The nation’s founding document, as imagined by the midcentury American imagination.
In 1952, Stanford University Press published a guide for young American readers to aid them in their understanding of the United States Constitution. Now in reissue over 60 years later, the book not only serves its original purpose, as a concise resource on the history and purpose of the nation’s founding document, but it also offers a window into the patriotic imagination of the midcentury—a time characterized by communist fear-mongering and a prevailing sentiment of national exceptionalism (a retro 50s ethos, if you will).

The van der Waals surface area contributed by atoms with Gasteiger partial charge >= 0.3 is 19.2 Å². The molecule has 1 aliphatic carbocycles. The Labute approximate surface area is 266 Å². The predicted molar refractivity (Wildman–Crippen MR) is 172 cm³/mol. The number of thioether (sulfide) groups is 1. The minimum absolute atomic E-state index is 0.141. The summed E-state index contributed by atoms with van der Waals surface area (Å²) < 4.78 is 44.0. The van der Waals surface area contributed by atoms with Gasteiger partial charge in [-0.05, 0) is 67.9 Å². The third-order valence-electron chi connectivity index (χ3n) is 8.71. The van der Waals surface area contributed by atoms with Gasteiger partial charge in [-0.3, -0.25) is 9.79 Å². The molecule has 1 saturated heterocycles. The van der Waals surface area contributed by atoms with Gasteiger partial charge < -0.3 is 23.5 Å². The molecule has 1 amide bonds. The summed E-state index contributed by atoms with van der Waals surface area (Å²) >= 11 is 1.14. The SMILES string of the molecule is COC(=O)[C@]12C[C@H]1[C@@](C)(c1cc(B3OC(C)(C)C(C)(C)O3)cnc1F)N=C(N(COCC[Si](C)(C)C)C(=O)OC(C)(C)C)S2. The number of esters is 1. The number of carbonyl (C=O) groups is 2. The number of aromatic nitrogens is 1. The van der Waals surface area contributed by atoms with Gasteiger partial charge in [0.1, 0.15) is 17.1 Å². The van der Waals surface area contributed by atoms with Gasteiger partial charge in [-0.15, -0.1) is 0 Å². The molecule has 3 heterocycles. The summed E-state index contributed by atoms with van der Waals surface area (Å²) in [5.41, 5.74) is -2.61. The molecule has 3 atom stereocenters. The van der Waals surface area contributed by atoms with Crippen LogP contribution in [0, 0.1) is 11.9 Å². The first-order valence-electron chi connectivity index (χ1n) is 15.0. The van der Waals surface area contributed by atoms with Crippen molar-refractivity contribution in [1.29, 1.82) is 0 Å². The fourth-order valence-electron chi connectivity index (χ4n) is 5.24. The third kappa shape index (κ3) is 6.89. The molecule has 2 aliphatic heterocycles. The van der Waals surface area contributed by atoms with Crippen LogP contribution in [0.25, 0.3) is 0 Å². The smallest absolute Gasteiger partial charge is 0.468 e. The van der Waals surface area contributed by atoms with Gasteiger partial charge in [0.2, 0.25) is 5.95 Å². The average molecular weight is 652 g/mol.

Illustrated with equally retro 50s-style line drawings, the book considers each part of the Constitution in turn, elucidating passages and considering the Framers’ intent. To celebrate Constitution Day, we’ve excerpted a portion from Your Rugged Constitution below so that you (yes, you, fellow American!) can brush up on the nation’s famous Preamble.
The following is an excerpt from Your Rugged Constitution: